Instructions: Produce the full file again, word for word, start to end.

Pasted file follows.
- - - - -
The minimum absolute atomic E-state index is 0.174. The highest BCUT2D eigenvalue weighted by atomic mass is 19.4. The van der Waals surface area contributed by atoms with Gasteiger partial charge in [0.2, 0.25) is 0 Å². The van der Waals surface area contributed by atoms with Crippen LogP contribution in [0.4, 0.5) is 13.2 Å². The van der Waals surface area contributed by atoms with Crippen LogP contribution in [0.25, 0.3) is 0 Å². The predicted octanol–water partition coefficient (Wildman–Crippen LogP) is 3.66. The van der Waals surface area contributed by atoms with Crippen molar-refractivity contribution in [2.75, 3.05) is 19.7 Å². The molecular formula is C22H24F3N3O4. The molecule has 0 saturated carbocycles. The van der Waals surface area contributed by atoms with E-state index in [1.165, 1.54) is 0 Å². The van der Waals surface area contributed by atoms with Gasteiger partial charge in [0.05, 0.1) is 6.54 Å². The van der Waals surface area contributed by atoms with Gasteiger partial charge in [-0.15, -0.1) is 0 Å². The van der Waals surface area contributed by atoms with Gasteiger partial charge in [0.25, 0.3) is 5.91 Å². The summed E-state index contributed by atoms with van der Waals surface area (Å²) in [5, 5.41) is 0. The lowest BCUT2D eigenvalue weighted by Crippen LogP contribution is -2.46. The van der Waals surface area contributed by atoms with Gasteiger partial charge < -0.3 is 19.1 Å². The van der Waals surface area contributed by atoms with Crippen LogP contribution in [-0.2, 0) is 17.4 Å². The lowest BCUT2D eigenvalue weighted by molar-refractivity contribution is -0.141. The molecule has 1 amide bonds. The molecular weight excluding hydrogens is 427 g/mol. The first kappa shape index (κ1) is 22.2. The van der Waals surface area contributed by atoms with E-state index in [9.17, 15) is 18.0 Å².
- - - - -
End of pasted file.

The minimum absolute atomic E-state index is 0.174. The highest BCUT2D eigenvalue weighted by atomic mass is 19.4. The van der Waals surface area contributed by atoms with Gasteiger partial charge in [0.2, 0.25) is 0 Å². The van der Waals surface area contributed by atoms with Crippen LogP contribution in [0.4, 0.5) is 13.2 Å². The van der Waals surface area contributed by atoms with Crippen LogP contribution in [0.25, 0.3) is 0 Å². The predicted octanol–water partition coefficient (Wildman–Crippen LogP) is 3.66. The van der Waals surface area contributed by atoms with Crippen molar-refractivity contribution in [2.75, 3.05) is 19.7 Å². The molecular formula is C22H24F3N3O4. The molecule has 0 saturated carbocycles. The van der Waals surface area contributed by atoms with E-state index in [1.165, 1.54) is 0 Å². The van der Waals surface area contributed by atoms with Gasteiger partial charge in [0.05, 0.1) is 6.54 Å². The van der Waals surface area contributed by atoms with Gasteiger partial charge in [-0.15, -0.1) is 0 Å². The van der Waals surface area contributed by atoms with Gasteiger partial charge in [0.25, 0.3) is 5.91 Å². The summed E-state index contributed by atoms with van der Waals surface area (Å²) in [5, 5.41) is 0. The lowest BCUT2D eigenvalue weighted by Crippen LogP contribution is -2.46. The van der Waals surface area contributed by atoms with Gasteiger partial charge < -0.3 is 19.1 Å². The van der Waals surface area contributed by atoms with Crippen LogP contribution in [-0.2, 0) is 17.4 Å². The lowest BCUT2D eigenvalue weighted by molar-refractivity contribution is -0.141. The molecule has 1 amide bonds. The molecular weight excluding hydrogens is 427 g/mol. The first kappa shape index (κ1) is 22.2. The van der Waals surface area contributed by atoms with E-state index in [9.17, 15) is 18.0 Å².